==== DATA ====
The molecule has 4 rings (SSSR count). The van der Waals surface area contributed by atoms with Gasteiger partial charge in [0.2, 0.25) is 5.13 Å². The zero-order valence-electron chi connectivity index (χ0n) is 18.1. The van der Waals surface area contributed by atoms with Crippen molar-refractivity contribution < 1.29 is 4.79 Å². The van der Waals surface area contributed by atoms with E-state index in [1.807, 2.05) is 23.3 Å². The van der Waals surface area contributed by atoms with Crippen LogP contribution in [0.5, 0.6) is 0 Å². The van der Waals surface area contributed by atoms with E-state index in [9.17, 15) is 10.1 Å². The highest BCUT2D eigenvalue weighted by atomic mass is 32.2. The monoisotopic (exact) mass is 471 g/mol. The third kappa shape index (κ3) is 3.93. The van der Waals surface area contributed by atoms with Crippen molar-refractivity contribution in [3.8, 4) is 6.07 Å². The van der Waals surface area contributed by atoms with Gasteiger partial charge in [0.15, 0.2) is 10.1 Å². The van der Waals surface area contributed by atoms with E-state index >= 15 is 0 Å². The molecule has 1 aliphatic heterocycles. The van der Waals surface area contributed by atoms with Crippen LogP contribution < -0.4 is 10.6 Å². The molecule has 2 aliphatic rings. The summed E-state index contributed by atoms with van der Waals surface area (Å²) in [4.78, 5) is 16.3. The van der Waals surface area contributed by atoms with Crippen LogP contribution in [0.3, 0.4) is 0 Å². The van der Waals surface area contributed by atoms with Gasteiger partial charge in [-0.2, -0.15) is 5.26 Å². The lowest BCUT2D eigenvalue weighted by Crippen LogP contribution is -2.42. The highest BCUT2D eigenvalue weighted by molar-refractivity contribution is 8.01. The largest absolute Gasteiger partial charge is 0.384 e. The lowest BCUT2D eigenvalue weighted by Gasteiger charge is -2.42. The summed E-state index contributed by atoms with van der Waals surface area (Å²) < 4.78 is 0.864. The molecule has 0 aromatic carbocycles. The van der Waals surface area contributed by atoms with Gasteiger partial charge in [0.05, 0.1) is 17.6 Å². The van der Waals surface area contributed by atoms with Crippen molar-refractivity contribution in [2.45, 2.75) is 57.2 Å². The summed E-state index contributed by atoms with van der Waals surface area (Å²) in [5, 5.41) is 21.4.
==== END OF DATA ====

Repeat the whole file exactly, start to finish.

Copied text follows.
The molecule has 4 rings (SSSR count). The van der Waals surface area contributed by atoms with Gasteiger partial charge in [0.2, 0.25) is 5.13 Å². The zero-order valence-electron chi connectivity index (χ0n) is 18.1. The van der Waals surface area contributed by atoms with Crippen molar-refractivity contribution < 1.29 is 4.79 Å². The van der Waals surface area contributed by atoms with E-state index in [1.807, 2.05) is 23.3 Å². The van der Waals surface area contributed by atoms with Crippen LogP contribution in [0.5, 0.6) is 0 Å². The van der Waals surface area contributed by atoms with E-state index in [9.17, 15) is 10.1 Å². The highest BCUT2D eigenvalue weighted by atomic mass is 32.2. The monoisotopic (exact) mass is 471 g/mol. The third kappa shape index (κ3) is 3.93. The van der Waals surface area contributed by atoms with Crippen molar-refractivity contribution in [3.8, 4) is 6.07 Å². The van der Waals surface area contributed by atoms with Gasteiger partial charge in [0.15, 0.2) is 10.1 Å². The van der Waals surface area contributed by atoms with E-state index >= 15 is 0 Å². The molecule has 1 aliphatic heterocycles. The van der Waals surface area contributed by atoms with Crippen LogP contribution < -0.4 is 10.6 Å². The molecule has 2 aliphatic rings. The summed E-state index contributed by atoms with van der Waals surface area (Å²) in [4.78, 5) is 16.3. The van der Waals surface area contributed by atoms with Crippen LogP contribution in [0.3, 0.4) is 0 Å². The van der Waals surface area contributed by atoms with Gasteiger partial charge in [-0.2, -0.15) is 5.26 Å². The lowest BCUT2D eigenvalue weighted by Crippen LogP contribution is -2.42. The highest BCUT2D eigenvalue weighted by molar-refractivity contribution is 8.01. The largest absolute Gasteiger partial charge is 0.384 e. The lowest BCUT2D eigenvalue weighted by Gasteiger charge is -2.42. The summed E-state index contributed by atoms with van der Waals surface area (Å²) < 4.78 is 0.864. The molecule has 0 aromatic carbocycles. The van der Waals surface area contributed by atoms with Gasteiger partial charge in [0.05, 0.1) is 17.6 Å². The van der Waals surface area contributed by atoms with Crippen molar-refractivity contribution in [2.45, 2.75) is 57.2 Å². The summed E-state index contributed by atoms with van der Waals surface area (Å²) in [5, 5.41) is 21.4.